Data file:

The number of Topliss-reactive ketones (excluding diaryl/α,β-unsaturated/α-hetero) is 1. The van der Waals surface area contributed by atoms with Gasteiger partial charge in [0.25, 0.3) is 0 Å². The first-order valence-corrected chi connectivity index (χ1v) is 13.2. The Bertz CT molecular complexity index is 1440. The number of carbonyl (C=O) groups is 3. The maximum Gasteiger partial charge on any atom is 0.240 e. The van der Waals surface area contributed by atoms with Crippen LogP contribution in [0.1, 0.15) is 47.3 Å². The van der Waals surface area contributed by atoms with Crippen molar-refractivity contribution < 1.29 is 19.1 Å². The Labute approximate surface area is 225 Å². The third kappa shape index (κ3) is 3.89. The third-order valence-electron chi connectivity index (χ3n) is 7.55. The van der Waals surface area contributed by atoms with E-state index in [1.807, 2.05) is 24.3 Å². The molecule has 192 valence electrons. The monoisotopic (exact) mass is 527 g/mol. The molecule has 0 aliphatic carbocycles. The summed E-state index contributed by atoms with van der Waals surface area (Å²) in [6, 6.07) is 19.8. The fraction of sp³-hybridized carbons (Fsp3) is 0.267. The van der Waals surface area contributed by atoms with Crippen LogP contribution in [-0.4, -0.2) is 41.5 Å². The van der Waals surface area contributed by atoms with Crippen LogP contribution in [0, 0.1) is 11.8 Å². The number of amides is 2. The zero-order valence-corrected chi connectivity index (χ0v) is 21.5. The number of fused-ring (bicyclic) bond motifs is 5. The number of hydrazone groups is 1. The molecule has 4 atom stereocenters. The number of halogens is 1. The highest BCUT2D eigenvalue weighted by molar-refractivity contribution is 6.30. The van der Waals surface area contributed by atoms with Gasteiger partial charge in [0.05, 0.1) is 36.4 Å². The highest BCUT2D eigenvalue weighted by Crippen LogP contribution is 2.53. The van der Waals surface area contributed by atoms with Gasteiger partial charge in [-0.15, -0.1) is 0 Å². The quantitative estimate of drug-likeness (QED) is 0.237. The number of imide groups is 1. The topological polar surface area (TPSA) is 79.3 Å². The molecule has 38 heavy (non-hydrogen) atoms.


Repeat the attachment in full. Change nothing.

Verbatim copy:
The number of Topliss-reactive ketones (excluding diaryl/α,β-unsaturated/α-hetero) is 1. The van der Waals surface area contributed by atoms with Gasteiger partial charge in [0.25, 0.3) is 0 Å². The first-order valence-corrected chi connectivity index (χ1v) is 13.2. The Bertz CT molecular complexity index is 1440. The number of carbonyl (C=O) groups is 3. The maximum Gasteiger partial charge on any atom is 0.240 e. The van der Waals surface area contributed by atoms with Crippen LogP contribution in [0.1, 0.15) is 47.3 Å². The van der Waals surface area contributed by atoms with Crippen molar-refractivity contribution < 1.29 is 19.1 Å². The Labute approximate surface area is 225 Å². The third kappa shape index (κ3) is 3.89. The third-order valence-electron chi connectivity index (χ3n) is 7.55. The van der Waals surface area contributed by atoms with E-state index in [1.807, 2.05) is 24.3 Å². The molecule has 192 valence electrons. The monoisotopic (exact) mass is 527 g/mol. The molecule has 0 aliphatic carbocycles. The summed E-state index contributed by atoms with van der Waals surface area (Å²) in [6, 6.07) is 19.8. The fraction of sp³-hybridized carbons (Fsp3) is 0.267. The van der Waals surface area contributed by atoms with Crippen LogP contribution in [-0.4, -0.2) is 41.5 Å². The van der Waals surface area contributed by atoms with Crippen LogP contribution in [0, 0.1) is 11.8 Å². The number of amides is 2. The zero-order valence-corrected chi connectivity index (χ0v) is 21.5. The number of fused-ring (bicyclic) bond motifs is 5. The number of hydrazone groups is 1. The molecule has 4 atom stereocenters. The number of halogens is 1. The highest BCUT2D eigenvalue weighted by molar-refractivity contribution is 6.30. The van der Waals surface area contributed by atoms with Gasteiger partial charge in [0.05, 0.1) is 36.4 Å². The highest BCUT2D eigenvalue weighted by Crippen LogP contribution is 2.53. The van der Waals surface area contributed by atoms with Gasteiger partial charge in [-0.15, -0.1) is 0 Å². The quantitative estimate of drug-likeness (QED) is 0.237. The number of imide groups is 1. The topological polar surface area (TPSA) is 79.3 Å². The molecule has 38 heavy (non-hydrogen) atoms.